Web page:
echo ''; Clamorworld » In everyday life every one of us comes across various experiences, incidents which we either don’t share with anyone or share with family members and friends. Print media, electronic media and various medium shows the news, but its ends up showing one sided of the story. We never come to know the other side of story. With so much happening every day, every second across our neighborhood, society, and world it’s difficult for the news media to cover all the news. Many times we have felt wish we could share our voice, opinion, thoughts with the world. Many a times we have felt the frustration, anger and helplessness for not being able to do anything about an incident. Have you ever felt, for a good cause, you need support, but don’t know how to garner the support and attention. So, now you have an option ““. This is a platform to share everything you want to. A website 100% runs by the people for the people. The world is waiting to listen to your voice, the voice which has kept you suppressed so far. If you do not want to share the incident, event personally, please send it to us at, and we will share it on your behalf and assure to keep your name confidential. Let’s make this world a peaceful and a happy place to live. » Tonga: Sea turns red due to algal bloom

Tonga: Sea turns red due to algal bloom


Residents in Tonga who were alarmed when the sea turned red have been given an explanation, it’s reported.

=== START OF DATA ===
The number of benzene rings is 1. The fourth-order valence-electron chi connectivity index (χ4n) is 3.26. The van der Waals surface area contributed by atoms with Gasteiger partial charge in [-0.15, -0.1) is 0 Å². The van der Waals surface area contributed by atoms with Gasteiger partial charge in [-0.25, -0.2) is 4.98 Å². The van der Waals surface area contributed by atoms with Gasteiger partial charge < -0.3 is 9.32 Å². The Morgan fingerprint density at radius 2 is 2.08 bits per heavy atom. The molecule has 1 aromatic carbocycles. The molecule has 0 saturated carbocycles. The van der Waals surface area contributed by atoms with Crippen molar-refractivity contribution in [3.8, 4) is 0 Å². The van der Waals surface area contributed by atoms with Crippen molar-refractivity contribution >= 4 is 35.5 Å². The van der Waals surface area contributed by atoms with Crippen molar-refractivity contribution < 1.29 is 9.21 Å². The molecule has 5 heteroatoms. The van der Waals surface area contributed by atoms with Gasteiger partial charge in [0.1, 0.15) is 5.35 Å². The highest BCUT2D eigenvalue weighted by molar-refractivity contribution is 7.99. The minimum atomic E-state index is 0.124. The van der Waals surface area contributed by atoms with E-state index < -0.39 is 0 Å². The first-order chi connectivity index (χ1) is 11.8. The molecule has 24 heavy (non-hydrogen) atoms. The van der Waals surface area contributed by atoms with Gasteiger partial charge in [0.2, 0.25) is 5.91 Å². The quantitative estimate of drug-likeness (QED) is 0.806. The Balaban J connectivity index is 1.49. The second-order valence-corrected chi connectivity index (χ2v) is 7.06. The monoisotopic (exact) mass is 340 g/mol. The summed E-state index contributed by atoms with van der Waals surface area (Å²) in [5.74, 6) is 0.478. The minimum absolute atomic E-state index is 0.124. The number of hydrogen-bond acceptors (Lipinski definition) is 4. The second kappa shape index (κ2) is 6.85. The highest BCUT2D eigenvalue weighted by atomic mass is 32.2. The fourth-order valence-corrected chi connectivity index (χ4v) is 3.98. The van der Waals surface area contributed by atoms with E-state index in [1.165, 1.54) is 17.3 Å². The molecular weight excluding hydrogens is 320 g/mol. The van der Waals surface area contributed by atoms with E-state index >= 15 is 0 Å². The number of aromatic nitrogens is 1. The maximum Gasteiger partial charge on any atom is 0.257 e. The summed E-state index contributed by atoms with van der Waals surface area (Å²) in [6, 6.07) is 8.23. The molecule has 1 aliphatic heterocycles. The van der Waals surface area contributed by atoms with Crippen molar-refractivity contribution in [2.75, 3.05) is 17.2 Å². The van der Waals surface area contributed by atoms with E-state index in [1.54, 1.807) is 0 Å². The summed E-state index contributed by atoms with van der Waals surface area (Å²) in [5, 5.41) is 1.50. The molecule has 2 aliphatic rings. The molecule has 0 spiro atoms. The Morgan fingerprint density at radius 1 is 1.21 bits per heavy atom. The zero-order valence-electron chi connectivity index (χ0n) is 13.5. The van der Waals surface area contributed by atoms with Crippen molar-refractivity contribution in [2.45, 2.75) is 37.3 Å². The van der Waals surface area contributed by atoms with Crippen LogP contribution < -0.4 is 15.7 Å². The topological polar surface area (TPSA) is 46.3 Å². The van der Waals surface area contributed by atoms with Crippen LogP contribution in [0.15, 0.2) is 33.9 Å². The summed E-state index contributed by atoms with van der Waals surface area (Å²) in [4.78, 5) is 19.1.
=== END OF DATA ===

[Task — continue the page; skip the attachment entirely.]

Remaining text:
Locals in the Pacific island’s Vava’u district were baffled by the sea’s colour change at the end of December, with some imagining it was a biblical sign the world was ending, according to the New Zealand Kaniva Pacific website. But an expert says the crimson tinge was caused by overgrown algae releasing toxic gases, Radio New Zealand International reports. The toxins can kill aquatic organisms and create a nasty smell, says Vailala Matato, a specialist in oceans and fisheries, adding that the process usually happens when the sea temperature rises.

Algal blooms, also called red tides, are a common sight in some parts of the world. On Florida’s Gulf Coast they occur almost every year, and have been blamed for killing hundreds of manatees. In 2012, an algal bloom turned the sea around the Australian city of Sydney blood red. On that occasion experts said the algae were not particularly toxic to humans but could cause skin irritation.

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